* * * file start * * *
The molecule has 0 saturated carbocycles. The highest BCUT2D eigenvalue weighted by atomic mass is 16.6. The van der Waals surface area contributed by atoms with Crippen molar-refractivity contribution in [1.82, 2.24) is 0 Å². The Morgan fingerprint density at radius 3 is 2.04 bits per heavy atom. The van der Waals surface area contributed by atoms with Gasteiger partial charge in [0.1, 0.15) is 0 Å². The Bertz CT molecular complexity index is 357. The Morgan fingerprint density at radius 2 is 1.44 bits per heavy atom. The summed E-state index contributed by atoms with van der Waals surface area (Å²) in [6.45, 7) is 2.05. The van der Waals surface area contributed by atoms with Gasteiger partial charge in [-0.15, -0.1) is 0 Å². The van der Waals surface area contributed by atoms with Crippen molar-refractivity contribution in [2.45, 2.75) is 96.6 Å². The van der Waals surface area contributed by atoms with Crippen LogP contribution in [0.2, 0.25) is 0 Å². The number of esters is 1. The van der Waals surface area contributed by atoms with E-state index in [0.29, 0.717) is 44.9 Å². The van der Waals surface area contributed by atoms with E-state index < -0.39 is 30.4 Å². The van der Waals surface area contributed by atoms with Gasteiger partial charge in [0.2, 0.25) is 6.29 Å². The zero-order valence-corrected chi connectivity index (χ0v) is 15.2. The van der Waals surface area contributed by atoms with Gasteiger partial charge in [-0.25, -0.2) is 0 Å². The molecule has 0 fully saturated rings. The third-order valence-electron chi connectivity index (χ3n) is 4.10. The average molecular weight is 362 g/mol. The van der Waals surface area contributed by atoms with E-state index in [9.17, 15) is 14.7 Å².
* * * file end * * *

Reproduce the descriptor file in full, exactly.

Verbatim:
The molecule has 0 saturated carbocycles. The highest BCUT2D eigenvalue weighted by atomic mass is 16.6. The van der Waals surface area contributed by atoms with Crippen molar-refractivity contribution in [1.82, 2.24) is 0 Å². The Morgan fingerprint density at radius 3 is 2.04 bits per heavy atom. The van der Waals surface area contributed by atoms with Gasteiger partial charge in [0.1, 0.15) is 0 Å². The Bertz CT molecular complexity index is 357. The Morgan fingerprint density at radius 2 is 1.44 bits per heavy atom. The summed E-state index contributed by atoms with van der Waals surface area (Å²) in [6.45, 7) is 2.05. The van der Waals surface area contributed by atoms with Gasteiger partial charge in [-0.15, -0.1) is 0 Å². The van der Waals surface area contributed by atoms with Crippen molar-refractivity contribution in [2.45, 2.75) is 96.6 Å². The van der Waals surface area contributed by atoms with Crippen LogP contribution in [0.2, 0.25) is 0 Å². The number of esters is 1. The van der Waals surface area contributed by atoms with E-state index in [0.29, 0.717) is 44.9 Å². The van der Waals surface area contributed by atoms with E-state index < -0.39 is 30.4 Å². The van der Waals surface area contributed by atoms with Gasteiger partial charge in [0.2, 0.25) is 6.29 Å². The zero-order valence-corrected chi connectivity index (χ0v) is 15.2. The van der Waals surface area contributed by atoms with Gasteiger partial charge in [-0.25, -0.2) is 0 Å². The molecule has 0 fully saturated rings. The third-order valence-electron chi connectivity index (χ3n) is 4.10. The average molecular weight is 362 g/mol. The van der Waals surface area contributed by atoms with E-state index in [9.17, 15) is 14.7 Å².